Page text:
This bread is named after my father, who is the ultimate bread man, and never goes a day without eating at least two slices of bread. His favourite is the moody dramatic rye variety, which he used to order from a German baker in Dumaguete, and was shipped frozen to Cebu every week. He taught me to appreciate savoury bread that uses ancient grains and not the Pullman variety (although of course, there's nothing wrong with liking white sandwich bread). When he dropped me off at school in the USA years ago, we enjoyed walking to the neighbourhood bakeries to wolf down loaves of multi-seeded sourdough, rye and pumpernickel fresh from the oven, with steaming mugs of black coffee. That was our thing, while Mom had her hot chocolate or hazelnut latte, a scone, and snuck in an ice cream every chance she got.
Over the course of the pandemic and consequent lockdown, I have made this bread more than 60 times (no joke), and tweaked the recipe and method every so often. The method is based from the popular no-knead bread recipe at NYT Cooking, developed by Jim Lahey of Sullivan Street Bakery, and adapted by Mark Bittman; however, I made some changes by reducing a fraction of the flour measurement, adding rolled oats, different seeds and nuts to the mix, pouring a bit of olive oil in the dough, extending the proof time and cold-proofing the dough overnight in the refrigerator up to 22 hours.
For the leavening agent, I've tried using active dry yeast, starter, levain and instant yeast. Let me briefly summarise the four. Active dry yeast has the shortest lifespan -- once you open the package, you'll need to use it within 3 months or it won't produce bubbles anymore. So it's not so practical to store if you don't make bread as frequently. Homemade starter (a combination of flour and filtered water) can of course give the bread more depth of flavour and is the base of all sourdough bread and byproducts, but it was impractical to feed and monitor it daily. When I had to travel urgently for my mother's vigil and stay in Cebu for 6 weeks, I couldn't bring the starter with me and so I passed it on and used up the remainder. Levain is a portion of the mother starter, mixed with flour and filtered water, that has limited lifespan, as it is used right away in the particular batch of dough that you are working on. I found out that extending the proof time can yield a deeper flavour to the bread too. For practical purposes and because most of us have work, errands, humans and pets to take care of, I recommend using instant yeast for the leavening agent. This allows you to free up your time during proofing to do what you need to do without fretting over whether your leavening is strong enough or if your dough will have enough power to rise.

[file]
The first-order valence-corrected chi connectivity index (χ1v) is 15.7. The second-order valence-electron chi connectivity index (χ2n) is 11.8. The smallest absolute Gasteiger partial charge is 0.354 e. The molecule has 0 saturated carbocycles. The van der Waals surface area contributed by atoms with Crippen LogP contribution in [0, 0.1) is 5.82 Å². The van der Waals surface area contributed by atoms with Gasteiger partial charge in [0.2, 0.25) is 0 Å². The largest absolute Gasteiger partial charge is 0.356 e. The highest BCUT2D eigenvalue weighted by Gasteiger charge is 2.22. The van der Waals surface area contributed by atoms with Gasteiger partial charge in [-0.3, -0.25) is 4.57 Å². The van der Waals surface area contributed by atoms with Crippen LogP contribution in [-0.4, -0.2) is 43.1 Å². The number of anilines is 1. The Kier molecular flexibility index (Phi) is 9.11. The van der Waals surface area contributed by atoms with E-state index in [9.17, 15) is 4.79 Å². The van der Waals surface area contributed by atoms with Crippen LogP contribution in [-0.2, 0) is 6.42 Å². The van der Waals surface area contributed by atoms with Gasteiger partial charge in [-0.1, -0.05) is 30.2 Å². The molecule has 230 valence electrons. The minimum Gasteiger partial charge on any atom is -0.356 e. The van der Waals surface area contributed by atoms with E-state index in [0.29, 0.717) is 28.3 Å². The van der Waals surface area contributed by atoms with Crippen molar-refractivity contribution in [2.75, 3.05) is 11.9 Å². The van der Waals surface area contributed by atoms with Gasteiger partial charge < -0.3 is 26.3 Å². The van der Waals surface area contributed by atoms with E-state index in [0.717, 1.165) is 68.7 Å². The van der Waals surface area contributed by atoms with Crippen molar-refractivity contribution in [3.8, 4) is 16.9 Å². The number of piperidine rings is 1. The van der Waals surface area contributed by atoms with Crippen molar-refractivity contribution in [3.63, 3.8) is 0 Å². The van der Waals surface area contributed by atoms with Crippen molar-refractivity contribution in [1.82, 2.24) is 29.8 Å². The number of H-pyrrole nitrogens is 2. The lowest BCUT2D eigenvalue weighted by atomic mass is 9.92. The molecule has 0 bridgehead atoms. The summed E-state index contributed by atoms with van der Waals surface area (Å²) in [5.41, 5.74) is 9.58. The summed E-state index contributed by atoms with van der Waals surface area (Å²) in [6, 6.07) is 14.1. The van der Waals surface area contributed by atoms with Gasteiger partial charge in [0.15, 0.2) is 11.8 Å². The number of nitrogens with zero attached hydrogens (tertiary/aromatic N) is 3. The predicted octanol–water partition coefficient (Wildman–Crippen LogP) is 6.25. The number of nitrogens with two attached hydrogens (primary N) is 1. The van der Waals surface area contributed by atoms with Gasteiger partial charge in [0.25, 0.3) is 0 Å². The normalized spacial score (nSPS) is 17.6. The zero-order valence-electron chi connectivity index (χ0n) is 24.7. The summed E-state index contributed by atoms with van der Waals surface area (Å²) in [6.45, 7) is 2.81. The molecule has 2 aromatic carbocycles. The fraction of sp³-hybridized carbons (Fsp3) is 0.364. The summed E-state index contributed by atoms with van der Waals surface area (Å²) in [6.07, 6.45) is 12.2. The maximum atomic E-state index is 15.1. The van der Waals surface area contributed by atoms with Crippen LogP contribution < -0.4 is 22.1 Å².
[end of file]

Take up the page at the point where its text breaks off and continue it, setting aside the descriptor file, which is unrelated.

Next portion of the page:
Baking time: 45 minutes
Preparation time: up to 22 hours
2 1/2 cups all-purpose flour or bread flour
1/2 cups rolled oats, more for topping
1 tablespoon chia seeds or other seeds such as pumpkin or sunflower seeds
1 tablespoon slivered almonds (other nuts will do too, such as walnut, macadamia or pistachio)
1 teaspoon fine salt or 1.5 teaspoons if coarse salt
2 1/4 teaspoons active dry yeast* or 1 teaspoon instant yeast
1 1/2 cups room temperature or slightly warm water
*Mix active dry yeast with 80 ml warm water and allow to bubble for 5 minutes.
1. Mix flour, rolled oats, chia seeds, almonds and salt. Add yeast. Slowly pour water; do it in increments, not altogether, so the dough doesn't get too wet and sticky. If a bit dry, sprinkle a few more spoonfuls of water.
2. Shape dough into a ball by pulling edges into the centre, turning clockwise and repeating process until it has become a shaggy ball. Seal with cling film or plastic cover, and wrap with dry tea towel. Let it rest for 12 to 18 hours at room temperature. You can also cold proof by leaving it overnight in the refrigerator up to 22 hours.
3. Check dough. It should look stretchy (thanks to the glutens) and bubbly. Oil the sides of the bowl and sprinkle some more flour on the surface. Repeat the pulling clockwise motion until dough becomes a smooth ball.
4. Cut a sheet of parchment or baking paper and lay on work surface. Make sure parchment diameter is at least 3 inches higher than the Dutch oven or the heavy baking pan you are using, for easy pull and transfer before and after baking. Sprinkle some flour at the centre of the parchment. Invert mixing bowl at the centre of parchment paper and gently shake dough to land on parchment. Sprinkle some more flour on top.
Score dough to the center or sides, to allow ventilation and for the bread to expand when baking. If you know how, create leaf patterns or crosses when scoring. Sprinkle some more rolled oats and/or seeds. Cover with cling wrap or tea towel, and bench rest for 1 to 2 hours.
5. Preheat oven to 210 degrees Celsius or 410 degrees Fahrenheit with the covered Dutch oven or baking pan inside, about 20 minutes to half an hour before baking. Once ready, carefully remove Dutch oven using heavy mitts and lay it on the counter. Remove lid. Carefully transfer dough using the sides of the baking paper, and lower into Dutch oven. Cover lid. Put back in oven and heat for 40 to 45 minutes until the top becomes golden brown.
6. At about the 22 to 25 minute mark, carefully remove lid. Continue to bake, uncovered, for another 15 minutes. Allow to cool for 10 minutes before slicing. Serve with olive oil, salt, butter or jam!
Another kind of scoring with a semi-leaf pattern/curved side slashes: